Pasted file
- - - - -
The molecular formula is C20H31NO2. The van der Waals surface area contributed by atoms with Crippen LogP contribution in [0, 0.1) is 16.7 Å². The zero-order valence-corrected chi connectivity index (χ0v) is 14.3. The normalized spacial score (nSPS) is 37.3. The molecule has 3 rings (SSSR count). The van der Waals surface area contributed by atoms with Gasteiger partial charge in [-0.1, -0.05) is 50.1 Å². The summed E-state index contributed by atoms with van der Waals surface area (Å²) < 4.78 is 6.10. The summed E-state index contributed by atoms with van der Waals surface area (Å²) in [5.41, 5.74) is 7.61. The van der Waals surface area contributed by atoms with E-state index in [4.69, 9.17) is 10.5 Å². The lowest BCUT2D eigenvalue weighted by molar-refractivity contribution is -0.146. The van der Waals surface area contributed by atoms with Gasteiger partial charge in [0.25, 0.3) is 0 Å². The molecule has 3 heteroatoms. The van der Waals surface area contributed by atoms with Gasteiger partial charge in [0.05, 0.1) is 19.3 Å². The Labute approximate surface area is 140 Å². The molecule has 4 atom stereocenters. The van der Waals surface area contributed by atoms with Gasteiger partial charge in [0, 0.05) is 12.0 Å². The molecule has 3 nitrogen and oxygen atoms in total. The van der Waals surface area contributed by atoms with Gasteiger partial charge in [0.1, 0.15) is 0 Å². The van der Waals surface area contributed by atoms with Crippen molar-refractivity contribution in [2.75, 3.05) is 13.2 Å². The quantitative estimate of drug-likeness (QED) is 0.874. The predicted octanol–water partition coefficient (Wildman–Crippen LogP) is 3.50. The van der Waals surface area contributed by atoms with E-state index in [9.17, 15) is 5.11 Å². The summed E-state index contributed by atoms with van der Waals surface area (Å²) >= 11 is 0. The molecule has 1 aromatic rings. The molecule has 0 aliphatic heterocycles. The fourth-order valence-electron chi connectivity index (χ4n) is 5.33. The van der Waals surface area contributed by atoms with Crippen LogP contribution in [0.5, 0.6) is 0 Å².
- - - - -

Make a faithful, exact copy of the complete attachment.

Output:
The molecular formula is C20H31NO2. The van der Waals surface area contributed by atoms with Crippen LogP contribution in [0, 0.1) is 16.7 Å². The zero-order valence-corrected chi connectivity index (χ0v) is 14.3. The normalized spacial score (nSPS) is 37.3. The molecule has 3 rings (SSSR count). The van der Waals surface area contributed by atoms with Gasteiger partial charge in [-0.1, -0.05) is 50.1 Å². The summed E-state index contributed by atoms with van der Waals surface area (Å²) < 4.78 is 6.10. The summed E-state index contributed by atoms with van der Waals surface area (Å²) in [5.41, 5.74) is 7.61. The van der Waals surface area contributed by atoms with E-state index in [4.69, 9.17) is 10.5 Å². The lowest BCUT2D eigenvalue weighted by molar-refractivity contribution is -0.146. The van der Waals surface area contributed by atoms with Gasteiger partial charge in [0.25, 0.3) is 0 Å². The molecule has 3 heteroatoms. The van der Waals surface area contributed by atoms with Gasteiger partial charge in [0.05, 0.1) is 19.3 Å². The Labute approximate surface area is 140 Å². The molecule has 4 atom stereocenters. The van der Waals surface area contributed by atoms with Gasteiger partial charge in [0, 0.05) is 12.0 Å². The molecule has 3 nitrogen and oxygen atoms in total. The van der Waals surface area contributed by atoms with Gasteiger partial charge in [0.1, 0.15) is 0 Å². The van der Waals surface area contributed by atoms with Crippen molar-refractivity contribution in [2.75, 3.05) is 13.2 Å². The quantitative estimate of drug-likeness (QED) is 0.874. The predicted octanol–water partition coefficient (Wildman–Crippen LogP) is 3.50. The van der Waals surface area contributed by atoms with E-state index in [9.17, 15) is 5.11 Å². The summed E-state index contributed by atoms with van der Waals surface area (Å²) >= 11 is 0. The molecule has 1 aromatic rings. The molecule has 0 aliphatic heterocycles. The fourth-order valence-electron chi connectivity index (χ4n) is 5.33. The van der Waals surface area contributed by atoms with Crippen LogP contribution in [0.5, 0.6) is 0 Å².